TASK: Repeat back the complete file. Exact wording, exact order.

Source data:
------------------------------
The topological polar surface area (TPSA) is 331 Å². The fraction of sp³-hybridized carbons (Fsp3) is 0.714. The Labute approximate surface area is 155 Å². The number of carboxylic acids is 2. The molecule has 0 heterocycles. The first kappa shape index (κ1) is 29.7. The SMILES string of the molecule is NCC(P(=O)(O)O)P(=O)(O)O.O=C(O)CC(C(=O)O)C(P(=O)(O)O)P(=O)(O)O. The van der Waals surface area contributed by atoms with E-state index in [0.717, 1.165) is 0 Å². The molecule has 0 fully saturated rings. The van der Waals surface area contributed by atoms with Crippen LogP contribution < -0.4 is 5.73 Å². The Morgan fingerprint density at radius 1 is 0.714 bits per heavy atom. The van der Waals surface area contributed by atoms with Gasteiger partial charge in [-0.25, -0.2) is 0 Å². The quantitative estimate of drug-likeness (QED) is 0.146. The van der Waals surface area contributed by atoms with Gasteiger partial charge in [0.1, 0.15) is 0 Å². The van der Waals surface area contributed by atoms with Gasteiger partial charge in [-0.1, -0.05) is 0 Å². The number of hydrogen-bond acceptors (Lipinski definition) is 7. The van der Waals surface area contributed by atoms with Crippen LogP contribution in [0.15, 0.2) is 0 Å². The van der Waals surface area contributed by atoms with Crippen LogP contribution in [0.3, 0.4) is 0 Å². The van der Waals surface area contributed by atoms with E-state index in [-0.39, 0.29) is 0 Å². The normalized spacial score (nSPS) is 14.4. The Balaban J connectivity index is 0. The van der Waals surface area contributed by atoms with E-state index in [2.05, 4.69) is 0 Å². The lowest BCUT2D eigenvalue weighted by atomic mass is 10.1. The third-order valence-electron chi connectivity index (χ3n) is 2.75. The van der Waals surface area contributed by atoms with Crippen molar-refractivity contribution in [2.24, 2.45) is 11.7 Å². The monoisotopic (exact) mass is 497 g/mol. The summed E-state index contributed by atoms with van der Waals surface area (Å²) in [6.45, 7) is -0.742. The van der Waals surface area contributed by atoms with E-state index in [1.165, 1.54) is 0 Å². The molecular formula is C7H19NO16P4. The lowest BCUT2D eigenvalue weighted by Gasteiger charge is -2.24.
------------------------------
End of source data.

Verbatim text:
The topological polar surface area (TPSA) is 331 Å². The fraction of sp³-hybridized carbons (Fsp3) is 0.714. The Labute approximate surface area is 155 Å². The number of carboxylic acids is 2. The molecule has 0 heterocycles. The first kappa shape index (κ1) is 29.7. The SMILES string of the molecule is NCC(P(=O)(O)O)P(=O)(O)O.O=C(O)CC(C(=O)O)C(P(=O)(O)O)P(=O)(O)O. The van der Waals surface area contributed by atoms with E-state index in [0.717, 1.165) is 0 Å². The molecule has 0 fully saturated rings. The van der Waals surface area contributed by atoms with Crippen LogP contribution < -0.4 is 5.73 Å². The Morgan fingerprint density at radius 1 is 0.714 bits per heavy atom. The van der Waals surface area contributed by atoms with Gasteiger partial charge in [-0.25, -0.2) is 0 Å². The quantitative estimate of drug-likeness (QED) is 0.146. The van der Waals surface area contributed by atoms with Gasteiger partial charge in [0.1, 0.15) is 0 Å². The van der Waals surface area contributed by atoms with Gasteiger partial charge in [-0.1, -0.05) is 0 Å². The number of hydrogen-bond acceptors (Lipinski definition) is 7. The van der Waals surface area contributed by atoms with Crippen LogP contribution in [0.15, 0.2) is 0 Å². The van der Waals surface area contributed by atoms with Crippen LogP contribution in [0.3, 0.4) is 0 Å². The van der Waals surface area contributed by atoms with E-state index in [-0.39, 0.29) is 0 Å². The normalized spacial score (nSPS) is 14.4. The Balaban J connectivity index is 0. The van der Waals surface area contributed by atoms with E-state index in [2.05, 4.69) is 0 Å². The lowest BCUT2D eigenvalue weighted by atomic mass is 10.1. The third-order valence-electron chi connectivity index (χ3n) is 2.75. The van der Waals surface area contributed by atoms with Crippen molar-refractivity contribution in [2.24, 2.45) is 11.7 Å². The monoisotopic (exact) mass is 497 g/mol. The summed E-state index contributed by atoms with van der Waals surface area (Å²) in [6.45, 7) is -0.742. The van der Waals surface area contributed by atoms with E-state index in [1.165, 1.54) is 0 Å². The molecular formula is C7H19NO16P4. The lowest BCUT2D eigenvalue weighted by Gasteiger charge is -2.24.